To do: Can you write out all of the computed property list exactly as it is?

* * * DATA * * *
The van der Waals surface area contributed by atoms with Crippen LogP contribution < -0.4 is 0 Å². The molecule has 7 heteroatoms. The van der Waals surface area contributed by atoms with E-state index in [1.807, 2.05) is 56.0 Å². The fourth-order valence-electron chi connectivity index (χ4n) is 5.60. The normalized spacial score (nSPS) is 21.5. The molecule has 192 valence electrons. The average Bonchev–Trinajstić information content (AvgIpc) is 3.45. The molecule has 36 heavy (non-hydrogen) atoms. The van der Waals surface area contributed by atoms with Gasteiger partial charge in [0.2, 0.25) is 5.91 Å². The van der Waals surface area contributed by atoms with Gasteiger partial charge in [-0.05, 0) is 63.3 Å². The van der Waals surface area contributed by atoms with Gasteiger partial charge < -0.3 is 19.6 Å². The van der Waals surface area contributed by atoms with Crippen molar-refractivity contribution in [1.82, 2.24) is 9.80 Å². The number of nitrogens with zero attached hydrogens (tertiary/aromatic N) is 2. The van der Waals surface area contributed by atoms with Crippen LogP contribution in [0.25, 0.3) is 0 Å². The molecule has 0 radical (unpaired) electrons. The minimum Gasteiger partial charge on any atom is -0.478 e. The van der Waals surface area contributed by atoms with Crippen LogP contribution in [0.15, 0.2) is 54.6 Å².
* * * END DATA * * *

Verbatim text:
The van der Waals surface area contributed by atoms with Crippen LogP contribution < -0.4 is 0 Å². The molecule has 7 heteroatoms. The van der Waals surface area contributed by atoms with E-state index in [1.807, 2.05) is 56.0 Å². The fourth-order valence-electron chi connectivity index (χ4n) is 5.60. The normalized spacial score (nSPS) is 21.5. The molecule has 192 valence electrons. The average Bonchev–Trinajstić information content (AvgIpc) is 3.45. The molecule has 36 heavy (non-hydrogen) atoms. The van der Waals surface area contributed by atoms with Gasteiger partial charge in [0.2, 0.25) is 5.91 Å². The van der Waals surface area contributed by atoms with Gasteiger partial charge in [-0.05, 0) is 63.3 Å². The van der Waals surface area contributed by atoms with Gasteiger partial charge < -0.3 is 19.6 Å². The van der Waals surface area contributed by atoms with Crippen molar-refractivity contribution in [1.82, 2.24) is 9.80 Å². The number of nitrogens with zero attached hydrogens (tertiary/aromatic N) is 2. The van der Waals surface area contributed by atoms with Crippen LogP contribution in [0.25, 0.3) is 0 Å². The molecule has 0 radical (unpaired) electrons. The minimum Gasteiger partial charge on any atom is -0.478 e. The van der Waals surface area contributed by atoms with Crippen LogP contribution in [0.15, 0.2) is 54.6 Å².